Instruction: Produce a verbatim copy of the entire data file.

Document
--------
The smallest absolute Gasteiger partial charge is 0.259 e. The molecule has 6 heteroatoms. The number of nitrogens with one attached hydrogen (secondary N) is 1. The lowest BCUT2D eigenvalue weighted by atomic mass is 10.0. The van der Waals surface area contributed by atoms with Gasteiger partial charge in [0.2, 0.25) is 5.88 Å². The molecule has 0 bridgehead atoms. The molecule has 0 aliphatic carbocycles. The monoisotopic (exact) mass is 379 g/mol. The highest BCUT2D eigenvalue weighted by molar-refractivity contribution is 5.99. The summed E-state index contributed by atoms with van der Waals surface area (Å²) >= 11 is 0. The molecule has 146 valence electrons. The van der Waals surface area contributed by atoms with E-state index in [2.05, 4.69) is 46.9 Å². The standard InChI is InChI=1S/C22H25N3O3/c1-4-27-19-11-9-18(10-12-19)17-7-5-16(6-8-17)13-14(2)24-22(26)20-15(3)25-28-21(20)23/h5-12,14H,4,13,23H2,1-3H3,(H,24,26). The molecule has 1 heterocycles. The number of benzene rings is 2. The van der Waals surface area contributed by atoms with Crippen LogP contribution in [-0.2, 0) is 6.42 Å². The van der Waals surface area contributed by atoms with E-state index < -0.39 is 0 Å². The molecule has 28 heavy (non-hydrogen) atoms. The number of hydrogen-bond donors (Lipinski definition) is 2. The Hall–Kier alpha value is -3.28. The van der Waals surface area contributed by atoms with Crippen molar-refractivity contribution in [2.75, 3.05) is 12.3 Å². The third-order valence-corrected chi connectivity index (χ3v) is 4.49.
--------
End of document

The smallest absolute Gasteiger partial charge is 0.259 e. The molecule has 6 heteroatoms. The number of nitrogens with one attached hydrogen (secondary N) is 1. The lowest BCUT2D eigenvalue weighted by atomic mass is 10.0. The van der Waals surface area contributed by atoms with Gasteiger partial charge in [0.2, 0.25) is 5.88 Å². The molecule has 0 bridgehead atoms. The molecule has 0 aliphatic carbocycles. The monoisotopic (exact) mass is 379 g/mol. The highest BCUT2D eigenvalue weighted by molar-refractivity contribution is 5.99. The summed E-state index contributed by atoms with van der Waals surface area (Å²) >= 11 is 0. The molecule has 146 valence electrons. The van der Waals surface area contributed by atoms with E-state index in [2.05, 4.69) is 46.9 Å². The standard InChI is InChI=1S/C22H25N3O3/c1-4-27-19-11-9-18(10-12-19)17-7-5-16(6-8-17)13-14(2)24-22(26)20-15(3)25-28-21(20)23/h5-12,14H,4,13,23H2,1-3H3,(H,24,26). The molecule has 1 heterocycles. The number of benzene rings is 2. The van der Waals surface area contributed by atoms with Crippen LogP contribution in [-0.2, 0) is 6.42 Å². The van der Waals surface area contributed by atoms with E-state index < -0.39 is 0 Å². The molecule has 28 heavy (non-hydrogen) atoms. The number of hydrogen-bond donors (Lipinski definition) is 2. The Hall–Kier alpha value is -3.28. The van der Waals surface area contributed by atoms with Crippen molar-refractivity contribution in [2.75, 3.05) is 12.3 Å². The third-order valence-corrected chi connectivity index (χ3v) is 4.49.